An excellent quality of life, a low unemployment rate and high salaries are the main reasons that attract many people to look for work in Switzerland. But in order to have chances when looking for a job, you need to write a resume that meets the standards that apply in Switzerland. In this article I will explain how to write a resume for Switzerland.
The Swiss curriculum is very similar to the French one, but it focuses even more on the applicant’s skills and abilities and is much less descriptive than the German one. The Swiss resume must be concise and straight to the point. When describing your goals, avoid the first person singular. The golden rule in Switzerland is to remain modest, and excessive use of the pronoun IO can be perceived as a synonym for egocentricity and arrogance.
Regardless of the canton in which you wish to apply, (Italian, German or French), do not forget to include a cover letter and any letters of reference with your resume.
It is important that you always write your curriculum in the language of the Swiss company to which you are applying, (French, Italian or German) and that you write it according to the outline model that is most widely used because it makes it easier for the recruiter to browse through the resume.
As far as length is concerned, it is recommended to keep to a maximum of two pages; more is not advisable unless you are an internationally recognized professional and the experience mentioned is relevant to the position sought.
All your personal details, including your work permit in Switzerland, your driver’s license and possibly your photo, should be at the beginning. It is customary to write a title in the resume and include your most important skills right under the title. Anything related to languages, computer skills, and hobbies should be entered last. Also note that the resume does not need to be signed in Switzerland.
Although photography is not mandatory in Switzerland, it is strongly recommended to attach it. This is because it gives your application a face and makes it easier for the recruiter to remember you.
Your first and last name must, of course, appear on your resume. In Switzerland, it is mandatory to indicate your nationality. However, stating your family situation and age is not mandatory. Do not forget to include your phone number and email address.
If you have a place of residence in Switzerland, write it down. This gives more credibility to your application, and it would also be advisable to indicate that you are willing to relocate if the job requires it.
Regardless of whether you are Italian, Spanish or Mexican, you will need a work permit to work in Switzerland. You must include it in your personal data, if you have it, you must indicate what type of permit you have. Remember that citizens of the European Union have the right to stay in Switzerland for three months for tourist purposes or to look for work. Non-EU citizens, on the other hand, are subject to much more restrictive measures.
For Swiss recruiters, the applicant’s expertize are the most important thing. This information should be given directly under the title. Highlight your expertize according to your professional profile. Please do not confuse your expertize with the tasks you have performed during your professional life, nor with your educational qualifications. Expertize are the skills you possess.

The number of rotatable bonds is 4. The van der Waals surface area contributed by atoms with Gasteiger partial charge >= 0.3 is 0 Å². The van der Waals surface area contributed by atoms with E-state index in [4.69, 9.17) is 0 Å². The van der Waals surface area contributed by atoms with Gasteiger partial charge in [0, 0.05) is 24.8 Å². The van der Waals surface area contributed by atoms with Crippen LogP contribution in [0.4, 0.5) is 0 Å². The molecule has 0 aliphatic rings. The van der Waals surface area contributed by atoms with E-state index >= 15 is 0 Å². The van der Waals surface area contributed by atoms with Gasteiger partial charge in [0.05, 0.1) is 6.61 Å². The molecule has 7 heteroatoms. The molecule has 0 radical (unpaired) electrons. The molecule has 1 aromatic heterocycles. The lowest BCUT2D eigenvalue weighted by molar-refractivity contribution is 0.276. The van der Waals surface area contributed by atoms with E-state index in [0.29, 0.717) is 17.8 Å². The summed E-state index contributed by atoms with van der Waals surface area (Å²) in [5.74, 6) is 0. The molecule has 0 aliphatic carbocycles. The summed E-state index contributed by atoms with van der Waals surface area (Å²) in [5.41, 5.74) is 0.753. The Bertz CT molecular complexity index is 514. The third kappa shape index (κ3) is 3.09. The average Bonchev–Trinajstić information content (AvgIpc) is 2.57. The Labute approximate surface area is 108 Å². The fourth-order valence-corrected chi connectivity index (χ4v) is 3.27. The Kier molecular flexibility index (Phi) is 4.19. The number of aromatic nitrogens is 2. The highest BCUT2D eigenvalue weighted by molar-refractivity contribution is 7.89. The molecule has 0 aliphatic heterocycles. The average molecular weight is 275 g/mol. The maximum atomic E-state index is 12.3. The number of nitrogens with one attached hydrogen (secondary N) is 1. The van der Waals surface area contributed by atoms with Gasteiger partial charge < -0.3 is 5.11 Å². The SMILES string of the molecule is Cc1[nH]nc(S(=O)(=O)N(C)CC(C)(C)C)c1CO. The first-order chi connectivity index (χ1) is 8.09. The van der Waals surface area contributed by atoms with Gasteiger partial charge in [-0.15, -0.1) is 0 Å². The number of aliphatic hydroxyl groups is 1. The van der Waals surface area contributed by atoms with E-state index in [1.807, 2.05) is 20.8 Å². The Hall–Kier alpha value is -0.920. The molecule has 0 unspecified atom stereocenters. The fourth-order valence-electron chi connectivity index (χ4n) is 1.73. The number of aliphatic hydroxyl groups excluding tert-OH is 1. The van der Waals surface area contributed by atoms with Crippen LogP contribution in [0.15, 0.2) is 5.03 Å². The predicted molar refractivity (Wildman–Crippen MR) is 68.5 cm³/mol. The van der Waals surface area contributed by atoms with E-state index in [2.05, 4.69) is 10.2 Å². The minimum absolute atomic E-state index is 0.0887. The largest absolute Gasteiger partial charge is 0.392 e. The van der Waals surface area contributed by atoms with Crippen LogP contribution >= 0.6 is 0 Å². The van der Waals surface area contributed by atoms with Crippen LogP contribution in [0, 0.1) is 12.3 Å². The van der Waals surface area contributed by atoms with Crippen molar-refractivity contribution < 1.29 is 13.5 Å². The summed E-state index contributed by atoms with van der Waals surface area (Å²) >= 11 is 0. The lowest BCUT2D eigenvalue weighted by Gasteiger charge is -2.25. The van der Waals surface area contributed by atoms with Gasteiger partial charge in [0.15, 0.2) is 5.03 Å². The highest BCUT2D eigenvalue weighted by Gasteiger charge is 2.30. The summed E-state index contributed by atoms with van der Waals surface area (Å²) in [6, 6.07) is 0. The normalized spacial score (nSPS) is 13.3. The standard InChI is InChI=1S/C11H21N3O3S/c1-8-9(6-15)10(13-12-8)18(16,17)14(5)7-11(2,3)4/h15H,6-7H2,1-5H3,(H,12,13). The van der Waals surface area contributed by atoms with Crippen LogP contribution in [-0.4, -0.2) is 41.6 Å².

Work experience, on the other hand, is the work you have done. List them in descending chronological order (starting with the most recent job) and mention each job:
- the job filled
- the kind of work done
- the employer
- the size of the company
- the industry of the company
- the duration of the work
Switzerland is known as the land of diligence, where nothing is left to chance and holes in your resume without explanation are not tolerated. Do not leave any doubts in your resume and do not play with dates. If you have been unemployed for a few months, write that down instead of leaving an unexplained gap that will make employers feel insecure. If you took a year off, briefly explain what you did during that time and how that experience helped you in your career. Whatever the reason for those periods of unemployment, learn to present them in a positive light.
In many countries around the world, educational qualifications play a fundamental role, but in Switzerland, employers are much less interested in your diplomas and much more interested in your skills. Explain clearly what your education consists of if it was not obtained in Switzerland, because sometimes a recruiter does not know what it is. To check the equivalence of your diplomas, you can contact SERI.
Your interests and hobbies, even if it is not mandatory to mention them, can arouse the interest of those who read your resume, especially if you also practice them, but do not overdo it. In Switzerland, what counts most are your professional skills and work experience.
If you want more information about working in Switzerland, I recommend the article: How to work in Switzerland